Tuesday, February 22, 2011
"Amelia" with Hilary Swank and Richard Gere
I have always been of the belief that are two types of people in the world. There are those whom, while they may be good looking, open their mouths and become uglier with each word they speak; and then there are those who, while not blessed with the best of features, grow more beautiful with every word, or gesture, that they make. Amelia Earhart was one of the latter.
From the time she was 7 years old and saw her first bi-plane over a field in her native Kansas, all she ever wanted to do was to fly and be free. (There may be some poetic license in use here. I believe she didn't see her first plane until several years later.)
She meets George Putnam, the publisher, when she applies to fly the Atlantic solo in 1928, just one year after Lindbergh made the first sucessful crossing. When it turns out that she is really to be only a figurehead, with two men doing the flying, she initially refuses. George Putnam explains that this is something they must do in order to achieve the goal, as the woman who is financing the mission will not do so if Amelia flies alone. Faced with the alternative, Amelia gives in. But that's the first, and last time in which she bows to the wishes of others concerning her own career.
Way ahead of her time in science and adventure, Ms. Earhart was also way ahead of most women when it came to traditional relationships, eschewing marriage as a cage. But that is a cage to which she eventually succumbs, when she weds George Putnam. But even in that endeavor, she does it her way, refusing to repeat "obey" in the marriage vows. For his part, George Putnam is unconcerned with this. He doesn't want a caged bird, just one that will always fly back to him.
After winning more contests of speed and distance, opening up new avenues for women in a field that was barely 30 years old, Ms. Earhart finally sets out to conquer her dream - flying around the world. To that end she takes her navigator, Fred Noonan, on her final fateful flight. She has had trouble with him before. In her last communication with her husband, she intimates that Noonan is drinking again. She also tells her husband that this is her last flight. She wants to come home and stay with him. She never makes it.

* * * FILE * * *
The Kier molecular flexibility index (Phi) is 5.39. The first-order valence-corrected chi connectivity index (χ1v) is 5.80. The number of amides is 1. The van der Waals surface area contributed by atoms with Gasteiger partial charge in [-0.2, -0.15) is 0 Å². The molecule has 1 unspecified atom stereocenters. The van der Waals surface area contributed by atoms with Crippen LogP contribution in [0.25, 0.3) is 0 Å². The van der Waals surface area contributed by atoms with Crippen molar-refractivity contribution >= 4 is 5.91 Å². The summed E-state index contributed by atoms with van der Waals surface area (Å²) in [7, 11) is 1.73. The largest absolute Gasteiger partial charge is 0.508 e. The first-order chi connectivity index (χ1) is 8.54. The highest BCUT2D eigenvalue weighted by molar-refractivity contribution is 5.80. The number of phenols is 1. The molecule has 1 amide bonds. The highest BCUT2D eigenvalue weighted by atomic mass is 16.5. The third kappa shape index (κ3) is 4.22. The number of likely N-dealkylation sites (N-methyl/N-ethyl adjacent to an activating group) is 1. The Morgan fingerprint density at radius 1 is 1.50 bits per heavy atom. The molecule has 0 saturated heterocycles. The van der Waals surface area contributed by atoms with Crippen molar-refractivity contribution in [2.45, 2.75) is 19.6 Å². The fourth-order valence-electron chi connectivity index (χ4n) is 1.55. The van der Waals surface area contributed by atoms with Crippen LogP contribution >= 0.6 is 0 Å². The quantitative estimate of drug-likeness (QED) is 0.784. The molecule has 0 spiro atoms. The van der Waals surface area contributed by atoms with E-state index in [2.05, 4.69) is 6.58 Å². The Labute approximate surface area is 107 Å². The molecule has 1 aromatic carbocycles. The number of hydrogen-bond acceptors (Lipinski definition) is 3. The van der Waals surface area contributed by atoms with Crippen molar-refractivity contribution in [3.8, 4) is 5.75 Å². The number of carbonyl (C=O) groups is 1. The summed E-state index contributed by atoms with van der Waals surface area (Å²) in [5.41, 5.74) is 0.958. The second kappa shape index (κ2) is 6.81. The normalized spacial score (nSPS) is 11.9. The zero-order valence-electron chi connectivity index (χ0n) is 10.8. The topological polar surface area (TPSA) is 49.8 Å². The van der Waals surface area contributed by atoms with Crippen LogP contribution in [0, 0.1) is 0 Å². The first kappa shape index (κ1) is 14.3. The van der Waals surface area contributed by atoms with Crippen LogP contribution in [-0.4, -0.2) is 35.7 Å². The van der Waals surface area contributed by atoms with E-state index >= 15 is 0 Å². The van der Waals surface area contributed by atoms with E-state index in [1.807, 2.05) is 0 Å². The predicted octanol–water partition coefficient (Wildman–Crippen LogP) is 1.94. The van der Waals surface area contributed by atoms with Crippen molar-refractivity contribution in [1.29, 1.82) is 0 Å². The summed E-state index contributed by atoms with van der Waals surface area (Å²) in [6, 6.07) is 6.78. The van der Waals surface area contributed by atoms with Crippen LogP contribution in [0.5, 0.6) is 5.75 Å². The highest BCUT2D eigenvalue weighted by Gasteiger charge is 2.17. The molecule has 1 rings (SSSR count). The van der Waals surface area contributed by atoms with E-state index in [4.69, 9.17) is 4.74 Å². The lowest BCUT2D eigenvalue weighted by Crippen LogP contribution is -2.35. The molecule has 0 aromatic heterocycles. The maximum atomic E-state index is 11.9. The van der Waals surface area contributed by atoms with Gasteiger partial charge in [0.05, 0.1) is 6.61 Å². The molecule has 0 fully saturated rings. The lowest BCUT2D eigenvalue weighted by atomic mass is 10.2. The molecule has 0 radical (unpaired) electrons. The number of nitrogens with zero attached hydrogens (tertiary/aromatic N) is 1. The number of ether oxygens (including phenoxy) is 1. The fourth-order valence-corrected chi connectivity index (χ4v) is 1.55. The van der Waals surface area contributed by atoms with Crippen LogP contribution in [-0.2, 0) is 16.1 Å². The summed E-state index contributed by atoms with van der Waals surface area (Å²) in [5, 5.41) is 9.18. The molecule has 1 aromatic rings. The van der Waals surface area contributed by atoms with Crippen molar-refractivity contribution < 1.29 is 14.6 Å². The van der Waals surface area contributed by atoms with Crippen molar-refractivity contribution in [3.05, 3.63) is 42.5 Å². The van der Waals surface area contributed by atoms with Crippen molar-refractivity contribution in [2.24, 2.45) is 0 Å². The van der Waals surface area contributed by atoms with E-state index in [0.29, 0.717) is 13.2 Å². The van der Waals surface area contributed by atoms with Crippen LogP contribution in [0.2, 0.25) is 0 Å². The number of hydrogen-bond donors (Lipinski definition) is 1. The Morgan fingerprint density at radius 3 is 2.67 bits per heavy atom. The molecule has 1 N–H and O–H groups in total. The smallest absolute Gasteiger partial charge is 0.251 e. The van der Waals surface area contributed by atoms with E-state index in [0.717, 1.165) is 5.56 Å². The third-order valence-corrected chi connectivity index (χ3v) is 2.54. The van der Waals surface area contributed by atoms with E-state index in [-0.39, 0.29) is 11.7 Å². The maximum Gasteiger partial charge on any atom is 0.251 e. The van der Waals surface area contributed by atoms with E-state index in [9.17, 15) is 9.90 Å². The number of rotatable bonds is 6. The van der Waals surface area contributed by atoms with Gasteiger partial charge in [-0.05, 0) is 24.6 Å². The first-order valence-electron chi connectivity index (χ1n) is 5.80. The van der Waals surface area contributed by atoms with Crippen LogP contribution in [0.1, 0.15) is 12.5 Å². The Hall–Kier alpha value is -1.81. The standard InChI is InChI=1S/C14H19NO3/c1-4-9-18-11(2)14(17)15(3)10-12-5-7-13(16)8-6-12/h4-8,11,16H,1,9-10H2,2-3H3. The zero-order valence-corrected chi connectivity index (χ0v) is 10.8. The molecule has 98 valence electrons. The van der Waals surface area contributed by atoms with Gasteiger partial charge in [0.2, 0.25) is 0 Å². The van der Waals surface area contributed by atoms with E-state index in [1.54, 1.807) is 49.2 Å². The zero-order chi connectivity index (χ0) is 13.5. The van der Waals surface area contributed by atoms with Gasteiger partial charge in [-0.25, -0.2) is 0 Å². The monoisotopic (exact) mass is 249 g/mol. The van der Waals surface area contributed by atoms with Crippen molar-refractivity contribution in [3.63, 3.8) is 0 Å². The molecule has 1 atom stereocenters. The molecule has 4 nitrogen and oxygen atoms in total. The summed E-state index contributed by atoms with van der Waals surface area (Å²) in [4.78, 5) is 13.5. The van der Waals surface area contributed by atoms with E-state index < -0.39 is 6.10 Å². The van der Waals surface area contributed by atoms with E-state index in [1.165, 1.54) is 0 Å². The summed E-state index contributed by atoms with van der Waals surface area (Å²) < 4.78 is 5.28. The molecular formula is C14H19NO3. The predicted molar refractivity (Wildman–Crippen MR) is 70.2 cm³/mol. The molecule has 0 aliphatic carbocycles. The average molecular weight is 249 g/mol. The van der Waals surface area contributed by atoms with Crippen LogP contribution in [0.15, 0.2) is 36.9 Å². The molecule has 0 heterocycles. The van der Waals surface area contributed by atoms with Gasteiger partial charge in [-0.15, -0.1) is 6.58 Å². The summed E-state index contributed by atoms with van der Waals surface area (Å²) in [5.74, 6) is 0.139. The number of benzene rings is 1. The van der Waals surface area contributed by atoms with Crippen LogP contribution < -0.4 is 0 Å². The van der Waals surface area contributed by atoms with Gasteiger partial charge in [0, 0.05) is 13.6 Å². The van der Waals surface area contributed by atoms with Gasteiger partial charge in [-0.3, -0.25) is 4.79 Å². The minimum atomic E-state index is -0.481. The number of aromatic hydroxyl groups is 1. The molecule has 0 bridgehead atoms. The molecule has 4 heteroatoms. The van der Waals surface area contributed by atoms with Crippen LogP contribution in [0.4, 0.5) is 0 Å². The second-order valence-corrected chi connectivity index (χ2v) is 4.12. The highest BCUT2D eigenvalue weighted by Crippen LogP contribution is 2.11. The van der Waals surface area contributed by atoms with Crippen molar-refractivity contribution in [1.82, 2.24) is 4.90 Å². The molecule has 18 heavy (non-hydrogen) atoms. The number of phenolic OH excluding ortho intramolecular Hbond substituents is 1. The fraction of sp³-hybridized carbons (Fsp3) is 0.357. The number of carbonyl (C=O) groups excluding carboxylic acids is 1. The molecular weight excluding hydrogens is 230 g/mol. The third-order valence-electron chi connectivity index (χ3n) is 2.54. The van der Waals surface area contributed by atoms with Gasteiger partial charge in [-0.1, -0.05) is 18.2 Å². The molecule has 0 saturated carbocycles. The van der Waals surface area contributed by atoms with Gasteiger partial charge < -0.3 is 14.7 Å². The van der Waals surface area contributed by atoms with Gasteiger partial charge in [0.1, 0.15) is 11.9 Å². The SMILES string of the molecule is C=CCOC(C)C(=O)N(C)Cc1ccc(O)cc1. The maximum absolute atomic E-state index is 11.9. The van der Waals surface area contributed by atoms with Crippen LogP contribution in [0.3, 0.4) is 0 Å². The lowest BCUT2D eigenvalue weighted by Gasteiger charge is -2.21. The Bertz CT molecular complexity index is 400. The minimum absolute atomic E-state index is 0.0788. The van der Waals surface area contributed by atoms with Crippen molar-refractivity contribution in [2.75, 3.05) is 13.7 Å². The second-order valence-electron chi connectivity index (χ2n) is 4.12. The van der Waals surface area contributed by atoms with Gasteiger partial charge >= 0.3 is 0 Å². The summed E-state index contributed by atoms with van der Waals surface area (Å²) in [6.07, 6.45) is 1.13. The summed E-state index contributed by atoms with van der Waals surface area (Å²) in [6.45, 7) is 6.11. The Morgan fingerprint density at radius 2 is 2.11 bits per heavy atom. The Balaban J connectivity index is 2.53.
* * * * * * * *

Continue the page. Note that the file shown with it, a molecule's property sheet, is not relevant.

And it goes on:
Theories have ranged for years concerning her disappearance somewhere in the Pacific. One of the most prevalent theories is that her final flight was really a cover for U.S. Naval Operations in the Pacific, where the Japanese were beginning to expand their empire in search of the raw goods which were denied to her by an International Embargo. This has never been proven.
As in many good films, a few facts were fudged to make it work, but overall this film is beautifully filmed, acted, scored and a pleasure to watch. It will turn, on it's head, all that you ever thought you knew about this beautiful and gifted woman.
Here is a link to a wonderful site that will give you more insight into the life of Amelia Earhart;